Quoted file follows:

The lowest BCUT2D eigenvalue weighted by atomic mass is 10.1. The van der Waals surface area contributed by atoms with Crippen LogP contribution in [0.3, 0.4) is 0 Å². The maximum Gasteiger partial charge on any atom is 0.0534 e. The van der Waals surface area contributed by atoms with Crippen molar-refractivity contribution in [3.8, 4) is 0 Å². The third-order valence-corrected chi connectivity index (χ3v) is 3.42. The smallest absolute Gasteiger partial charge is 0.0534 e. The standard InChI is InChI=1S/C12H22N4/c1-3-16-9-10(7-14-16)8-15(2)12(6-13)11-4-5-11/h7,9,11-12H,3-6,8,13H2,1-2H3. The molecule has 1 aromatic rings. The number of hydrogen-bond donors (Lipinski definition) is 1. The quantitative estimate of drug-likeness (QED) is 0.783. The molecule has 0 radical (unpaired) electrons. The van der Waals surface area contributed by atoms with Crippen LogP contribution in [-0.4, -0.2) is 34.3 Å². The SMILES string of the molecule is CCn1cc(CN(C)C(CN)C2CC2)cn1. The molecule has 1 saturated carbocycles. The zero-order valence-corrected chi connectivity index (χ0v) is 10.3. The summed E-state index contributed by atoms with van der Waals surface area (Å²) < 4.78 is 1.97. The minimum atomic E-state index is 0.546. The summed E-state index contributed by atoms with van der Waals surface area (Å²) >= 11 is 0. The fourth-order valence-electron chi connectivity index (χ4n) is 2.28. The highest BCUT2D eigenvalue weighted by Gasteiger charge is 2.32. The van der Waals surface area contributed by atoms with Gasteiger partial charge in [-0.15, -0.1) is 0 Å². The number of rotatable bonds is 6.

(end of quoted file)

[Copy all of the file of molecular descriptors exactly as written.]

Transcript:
The lowest BCUT2D eigenvalue weighted by atomic mass is 10.1. The van der Waals surface area contributed by atoms with Crippen LogP contribution in [0.3, 0.4) is 0 Å². The maximum Gasteiger partial charge on any atom is 0.0534 e. The van der Waals surface area contributed by atoms with Crippen molar-refractivity contribution in [3.8, 4) is 0 Å². The third-order valence-corrected chi connectivity index (χ3v) is 3.42. The smallest absolute Gasteiger partial charge is 0.0534 e. The standard InChI is InChI=1S/C12H22N4/c1-3-16-9-10(7-14-16)8-15(2)12(6-13)11-4-5-11/h7,9,11-12H,3-6,8,13H2,1-2H3. The molecule has 1 aromatic rings. The number of hydrogen-bond donors (Lipinski definition) is 1. The quantitative estimate of drug-likeness (QED) is 0.783. The molecule has 0 radical (unpaired) electrons. The van der Waals surface area contributed by atoms with Crippen LogP contribution in [-0.4, -0.2) is 34.3 Å². The SMILES string of the molecule is CCn1cc(CN(C)C(CN)C2CC2)cn1. The molecule has 1 saturated carbocycles. The zero-order valence-corrected chi connectivity index (χ0v) is 10.3. The summed E-state index contributed by atoms with van der Waals surface area (Å²) < 4.78 is 1.97. The minimum atomic E-state index is 0.546. The summed E-state index contributed by atoms with van der Waals surface area (Å²) >= 11 is 0. The fourth-order valence-electron chi connectivity index (χ4n) is 2.28. The highest BCUT2D eigenvalue weighted by Gasteiger charge is 2.32. The van der Waals surface area contributed by atoms with Gasteiger partial charge in [-0.15, -0.1) is 0 Å². The number of rotatable bonds is 6.